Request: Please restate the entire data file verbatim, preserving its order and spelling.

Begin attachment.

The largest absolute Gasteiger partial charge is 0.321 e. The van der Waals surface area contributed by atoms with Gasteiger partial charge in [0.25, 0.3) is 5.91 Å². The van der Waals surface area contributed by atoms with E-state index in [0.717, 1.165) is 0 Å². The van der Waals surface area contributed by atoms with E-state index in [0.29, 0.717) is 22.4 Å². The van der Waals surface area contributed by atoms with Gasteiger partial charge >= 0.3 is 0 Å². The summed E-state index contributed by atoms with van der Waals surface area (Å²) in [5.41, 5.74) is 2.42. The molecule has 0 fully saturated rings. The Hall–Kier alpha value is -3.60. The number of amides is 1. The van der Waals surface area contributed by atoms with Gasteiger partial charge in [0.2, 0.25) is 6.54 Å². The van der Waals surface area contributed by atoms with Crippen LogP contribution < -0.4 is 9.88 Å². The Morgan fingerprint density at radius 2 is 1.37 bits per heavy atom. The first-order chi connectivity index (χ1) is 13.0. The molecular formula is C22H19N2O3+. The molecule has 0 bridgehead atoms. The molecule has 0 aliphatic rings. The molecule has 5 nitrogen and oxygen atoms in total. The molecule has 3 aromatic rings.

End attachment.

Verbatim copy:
The largest absolute Gasteiger partial charge is 0.321 e. The van der Waals surface area contributed by atoms with Gasteiger partial charge in [0.25, 0.3) is 5.91 Å². The van der Waals surface area contributed by atoms with E-state index in [0.717, 1.165) is 0 Å². The van der Waals surface area contributed by atoms with E-state index in [0.29, 0.717) is 22.4 Å². The van der Waals surface area contributed by atoms with Gasteiger partial charge >= 0.3 is 0 Å². The summed E-state index contributed by atoms with van der Waals surface area (Å²) in [5.41, 5.74) is 2.42. The molecule has 0 fully saturated rings. The Hall–Kier alpha value is -3.60. The number of amides is 1. The van der Waals surface area contributed by atoms with Gasteiger partial charge in [0.2, 0.25) is 6.54 Å². The van der Waals surface area contributed by atoms with Crippen LogP contribution < -0.4 is 9.88 Å². The Morgan fingerprint density at radius 2 is 1.37 bits per heavy atom. The first-order chi connectivity index (χ1) is 13.0. The molecular formula is C22H19N2O3+. The molecule has 0 bridgehead atoms. The molecule has 0 aliphatic rings. The molecule has 5 nitrogen and oxygen atoms in total. The molecule has 3 aromatic rings.